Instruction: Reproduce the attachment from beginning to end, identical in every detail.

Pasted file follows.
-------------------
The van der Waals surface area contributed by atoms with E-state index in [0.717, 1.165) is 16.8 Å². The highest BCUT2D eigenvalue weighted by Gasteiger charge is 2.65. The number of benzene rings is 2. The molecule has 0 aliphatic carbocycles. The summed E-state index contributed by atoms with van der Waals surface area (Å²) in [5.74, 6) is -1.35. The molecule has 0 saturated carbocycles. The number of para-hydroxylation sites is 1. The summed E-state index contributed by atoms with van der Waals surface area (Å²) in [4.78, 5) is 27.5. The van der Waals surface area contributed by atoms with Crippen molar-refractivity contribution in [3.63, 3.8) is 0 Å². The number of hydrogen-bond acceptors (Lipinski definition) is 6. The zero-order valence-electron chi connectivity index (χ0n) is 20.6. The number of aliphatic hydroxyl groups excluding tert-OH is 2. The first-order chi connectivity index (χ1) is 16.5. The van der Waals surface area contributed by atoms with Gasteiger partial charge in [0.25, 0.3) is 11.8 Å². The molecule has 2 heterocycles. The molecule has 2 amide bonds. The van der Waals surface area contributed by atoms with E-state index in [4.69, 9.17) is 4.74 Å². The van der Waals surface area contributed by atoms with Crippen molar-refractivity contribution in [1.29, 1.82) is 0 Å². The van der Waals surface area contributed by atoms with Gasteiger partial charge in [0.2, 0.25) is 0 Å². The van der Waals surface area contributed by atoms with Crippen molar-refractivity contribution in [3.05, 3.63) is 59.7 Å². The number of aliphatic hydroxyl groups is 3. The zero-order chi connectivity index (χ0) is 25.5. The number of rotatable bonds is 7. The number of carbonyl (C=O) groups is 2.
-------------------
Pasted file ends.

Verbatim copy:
The van der Waals surface area contributed by atoms with E-state index in [0.717, 1.165) is 16.8 Å². The highest BCUT2D eigenvalue weighted by Gasteiger charge is 2.65. The number of benzene rings is 2. The molecule has 0 aliphatic carbocycles. The summed E-state index contributed by atoms with van der Waals surface area (Å²) in [5.74, 6) is -1.35. The molecule has 0 saturated carbocycles. The number of para-hydroxylation sites is 1. The summed E-state index contributed by atoms with van der Waals surface area (Å²) in [4.78, 5) is 27.5. The van der Waals surface area contributed by atoms with Crippen molar-refractivity contribution in [3.63, 3.8) is 0 Å². The number of hydrogen-bond acceptors (Lipinski definition) is 6. The zero-order valence-electron chi connectivity index (χ0n) is 20.6. The number of aliphatic hydroxyl groups excluding tert-OH is 2. The first-order chi connectivity index (χ1) is 16.5. The van der Waals surface area contributed by atoms with Gasteiger partial charge in [0.25, 0.3) is 11.8 Å². The molecule has 2 heterocycles. The molecule has 2 amide bonds. The van der Waals surface area contributed by atoms with E-state index in [4.69, 9.17) is 4.74 Å². The van der Waals surface area contributed by atoms with Crippen molar-refractivity contribution in [1.29, 1.82) is 0 Å². The van der Waals surface area contributed by atoms with Gasteiger partial charge in [0.2, 0.25) is 0 Å². The van der Waals surface area contributed by atoms with Crippen molar-refractivity contribution in [3.05, 3.63) is 59.7 Å². The number of aliphatic hydroxyl groups is 3. The zero-order chi connectivity index (χ0) is 25.5. The number of rotatable bonds is 7. The number of carbonyl (C=O) groups is 2.